The Olympics may be on hold, but National Geographic is this summer’s ultimate pinch hitter with the season’s other fan-favorite pastime — SHARKFEST!Spotlighting the ocean’s top athletes, National Geographic and Nat Geo WILD together are airing five full weeks of action-packed shark programming with 17 original premieres and the best shark programming from the networks’ massive ...
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Use this video to introduce an example of how scientists use technology to study the natural world. A Crittercam is a camera that is attached to an animal, allowing us to see from the animal's point of view. Crittercams capture both video and audio without human intervention, providing footage that helps us answer questions about the secret lives of animals.
If you're looking for blood and guts to go with your shark TV-viewing this summer, feel free to skip "World's Biggest Great White Shark" on Nat Geo's "SharkFest." But if you want to be impressed ...
NATIONAL GEOGRAPHIC Shark Tooth Dig Kit - Excavate 3 real Shark Tooth Fossils including Sand Tiger, Otodus and Crow Shark - Great Science Gift for Marine Biology Enthusiasts of any age 4.6 out of 5 stars 2,488. $14.99. National Geographic Kids Sharks Sticker Activity Book: Over 1,000 Stickers! (NG Sticker Activity Books)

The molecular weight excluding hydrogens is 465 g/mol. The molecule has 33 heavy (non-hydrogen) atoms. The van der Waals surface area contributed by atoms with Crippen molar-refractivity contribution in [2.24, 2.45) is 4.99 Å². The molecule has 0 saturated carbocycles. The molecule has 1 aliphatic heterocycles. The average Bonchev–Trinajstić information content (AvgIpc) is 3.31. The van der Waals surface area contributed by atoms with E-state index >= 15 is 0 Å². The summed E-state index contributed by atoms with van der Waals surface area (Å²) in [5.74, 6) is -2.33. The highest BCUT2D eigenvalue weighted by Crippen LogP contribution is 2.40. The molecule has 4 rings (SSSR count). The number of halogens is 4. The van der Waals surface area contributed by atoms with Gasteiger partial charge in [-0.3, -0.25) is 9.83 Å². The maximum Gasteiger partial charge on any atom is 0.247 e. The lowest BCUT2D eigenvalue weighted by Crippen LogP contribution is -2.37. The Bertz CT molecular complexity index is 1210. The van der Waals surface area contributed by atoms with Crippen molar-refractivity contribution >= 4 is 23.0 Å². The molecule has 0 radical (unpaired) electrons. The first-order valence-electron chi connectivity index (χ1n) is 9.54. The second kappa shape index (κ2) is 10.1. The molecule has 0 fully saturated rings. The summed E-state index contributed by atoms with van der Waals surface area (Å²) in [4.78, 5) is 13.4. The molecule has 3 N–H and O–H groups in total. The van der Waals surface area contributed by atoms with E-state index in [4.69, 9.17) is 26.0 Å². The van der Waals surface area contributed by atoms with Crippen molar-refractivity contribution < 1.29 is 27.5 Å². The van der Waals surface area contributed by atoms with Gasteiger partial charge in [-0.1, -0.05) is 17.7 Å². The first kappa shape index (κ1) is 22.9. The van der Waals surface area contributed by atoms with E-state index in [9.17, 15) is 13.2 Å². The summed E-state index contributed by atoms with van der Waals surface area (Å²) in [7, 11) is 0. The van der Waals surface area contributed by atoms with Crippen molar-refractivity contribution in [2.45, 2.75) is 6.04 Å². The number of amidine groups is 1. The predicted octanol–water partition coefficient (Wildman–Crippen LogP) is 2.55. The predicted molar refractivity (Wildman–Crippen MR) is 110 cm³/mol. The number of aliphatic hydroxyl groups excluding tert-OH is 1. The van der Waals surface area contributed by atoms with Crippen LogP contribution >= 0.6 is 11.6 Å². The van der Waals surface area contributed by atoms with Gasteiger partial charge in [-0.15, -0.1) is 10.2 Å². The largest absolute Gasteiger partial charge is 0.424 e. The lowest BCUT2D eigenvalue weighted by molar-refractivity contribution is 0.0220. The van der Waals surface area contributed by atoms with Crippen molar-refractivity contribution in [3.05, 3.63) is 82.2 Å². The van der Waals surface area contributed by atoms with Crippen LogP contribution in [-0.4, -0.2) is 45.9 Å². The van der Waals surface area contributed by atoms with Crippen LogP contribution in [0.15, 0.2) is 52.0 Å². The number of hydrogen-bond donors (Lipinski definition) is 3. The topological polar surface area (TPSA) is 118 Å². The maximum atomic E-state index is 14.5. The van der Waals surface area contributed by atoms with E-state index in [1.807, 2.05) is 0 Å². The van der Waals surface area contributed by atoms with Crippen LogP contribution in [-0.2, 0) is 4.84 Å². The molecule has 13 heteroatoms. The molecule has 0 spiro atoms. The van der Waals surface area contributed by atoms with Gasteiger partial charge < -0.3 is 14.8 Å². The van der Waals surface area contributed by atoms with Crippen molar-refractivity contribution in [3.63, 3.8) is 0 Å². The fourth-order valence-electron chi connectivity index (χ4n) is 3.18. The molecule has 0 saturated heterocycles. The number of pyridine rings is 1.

NATIONAL GEOGRAPHIC Shark Tooth Dig Kit - Excavate 3 real Shark Tooth Fossils including Sand Tiger, Otodus and Crow Shark - Great Science Gift for Marine Biology Enthusiasts of any age 4.6 out of 5 stars 1,933. $12.99.
Seeing a shark up close and personal is a thrill for many divers. Wild Chronicles and Crittercam® take a look at the grey reef shark to see how this skilled predator responds to divers who sometimes get too close.
A real life sharkcano? Ocean engineer Brennan Phillips led a team to the remote Solomon Islands in search of hydrothermal activity. They found plenty of activity—including sharks in a submarine volcano. The main peak of the volcano, called Kavachi, was not erupting during their expedition, so they were able to drop instruments, including a deep-sea camera, into the crater.
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A photograph purportedly showing a great white shark leaping out of the water was circulated in December 2016 along with the claim that it was an award-winning image from National Geographic: